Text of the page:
October 2, 2020

The US economy added 661,000 jobs in September, a substantial increase but much slower than the increases in recent months. At the same time, the number of workers who reported being on temporary layoff fell by 1.5 million, while the number of workers who were unemployed for other reasons rose. This will increase the challenge of future labor market recovery.
These job gains led the official unemployment rate to fall from 8.4 percent in August to 7.9 percent in September. As in prior months of the pandemic, the official unemployment rate continues to understate the unemployment rate from a historically-comparable perspective because it counts an extra 773,000 people who were “not at work for other reasons” as employed (the so-called “misclassification error”) and also because 4.4 million

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US unemployment rate falls in August as many workers on temporary layoffs return to work

September 4, 2020

The official unemployment rate fell to 8.4 percent in August from 10.2 in July, marking the first time the unemployment rate has been below 10 percent since March. As in prior months of the pandemic, the official unemployment rate continues to understate the unemployment rate from a historically-comparable perspective because it counts an extra 1.1 million people who were "not at work for other reasons" as employed (the so-called "misclassification error") and also because 3.7 million people have left the labor force since February, more than would be expected even given this large increase in unemployment. Adjusting for these factors our "realistic unemployment rate" was 9.9 percent in August, falling faster than the official unemployment rate as the misclassification error continued to

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US unemployment rate falls again but still little progress for people who have not been temporarily furloughed from their jobs

August 7, 2020

The official unemployment rate continued to fall in July from 11.1 in June to 10.2, a slowdown from the improvement in May and June. As in prior months of the pandemic, the official unemployment rate continues to understate the unemployment rate from a historically-comparable perspective because it counts an extra 1.4 million people who were "not at work for other reasons" as employed (the so-called "misclassification error") and also because 4.7 million people have left the labor force since February, more than would be expected even given this large increase in unemployment. Adjusting for these factors our "realistic unemployment rate" was 12.0 percent in July, falling slightly faster than the official unemployment rate. The small reduction in this gap reflects continued improvement in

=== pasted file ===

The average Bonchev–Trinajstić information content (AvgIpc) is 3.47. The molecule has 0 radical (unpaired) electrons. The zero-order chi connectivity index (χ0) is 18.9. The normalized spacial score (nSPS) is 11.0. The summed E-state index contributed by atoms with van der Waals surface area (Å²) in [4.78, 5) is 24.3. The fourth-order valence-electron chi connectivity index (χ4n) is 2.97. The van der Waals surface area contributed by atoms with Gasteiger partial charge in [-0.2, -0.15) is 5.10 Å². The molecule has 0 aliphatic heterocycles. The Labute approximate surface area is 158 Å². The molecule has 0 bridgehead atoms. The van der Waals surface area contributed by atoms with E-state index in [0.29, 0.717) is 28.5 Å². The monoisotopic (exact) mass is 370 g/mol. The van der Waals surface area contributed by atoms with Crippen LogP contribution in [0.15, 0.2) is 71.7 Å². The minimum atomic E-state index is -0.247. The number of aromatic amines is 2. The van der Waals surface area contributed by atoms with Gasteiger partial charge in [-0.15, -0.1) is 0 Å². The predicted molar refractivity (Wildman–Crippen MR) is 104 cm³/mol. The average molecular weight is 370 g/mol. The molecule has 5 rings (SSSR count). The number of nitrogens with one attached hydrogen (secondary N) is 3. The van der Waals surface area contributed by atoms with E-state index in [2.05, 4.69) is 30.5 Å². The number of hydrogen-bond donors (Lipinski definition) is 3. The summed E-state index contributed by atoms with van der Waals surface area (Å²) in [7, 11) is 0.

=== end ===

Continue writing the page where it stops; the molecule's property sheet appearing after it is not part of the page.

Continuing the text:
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US unemployment rate falls again but little progress after accounting for recalls from temporary layoffs

July 2, 2020

The official unemployment rate continued to fall in June from 13.3 in May to 11.1. As in prior months of the pandemic, the official unemployment rate continues to understate the unemployment rate from a historically-comparable perspective because it counts an extra 2.0 million people who were "not at work for other reasons" as employed (the so-called "misclassification error") and also because 4.6 million people have left the labor force since February, more than would be expected even conditional on this large increase in unemployment. Adjusting for these factors our "realistic unemployment rate" was 13.0 percent in June, falling almost twice as fast as the official unemployment rate. As some states slow or partially reverse their reopening plans as virus cases rise, the ability to

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The US unemployment rate is higher than it looks—and is still high if all furloughed workers returned

June 5, 2020

The official unemployment rate rose from 3.5 percent in February 2020 to 13.3 percent in May (down from its value in April). Even this very large official increase understates the increase in the unemployment rate from a historically-comparable perspective because it counts an extra 4.9 million people who were "not at work for other reasons" as employed and also because 6.3 million people have left the labor force since February, more than would be expected even conditional on this large increase in unemployment. Adjusting for these factors our "realistic unemployment rate" was 17.1 percent in May, down from the April value but still higher than any other unemployment rate in over 70 years.
In total, an additional 14.5 million of the unemployed reported being on temporary layoff, many of

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Why Have Employment Rates in the United States Lagged Other Countries?

June 6, 2018

From 2007 to 2017 the fraction of Americans employed fell by 2.9 percentage points. As we discussed in a previous blog post coauthored with Harris Eppsteiner, the aging population has been driving the decline in the US employment-population ratio, or employment rate. (The employment-population ratio, or the employment rate, is the fraction of the overall population working, and as such it reflects a combination of the labor force participation rate and the unemployment rate.)
In contrast, employment rates actually rose in 13 of 29 advanced economies from 2007 to 2017, even though they also faced a similar headwind of an aging population. Moreover, after adjusting for changes in the age-sex structure within each country, employment rates rose in 21 of 29 advanced economies during this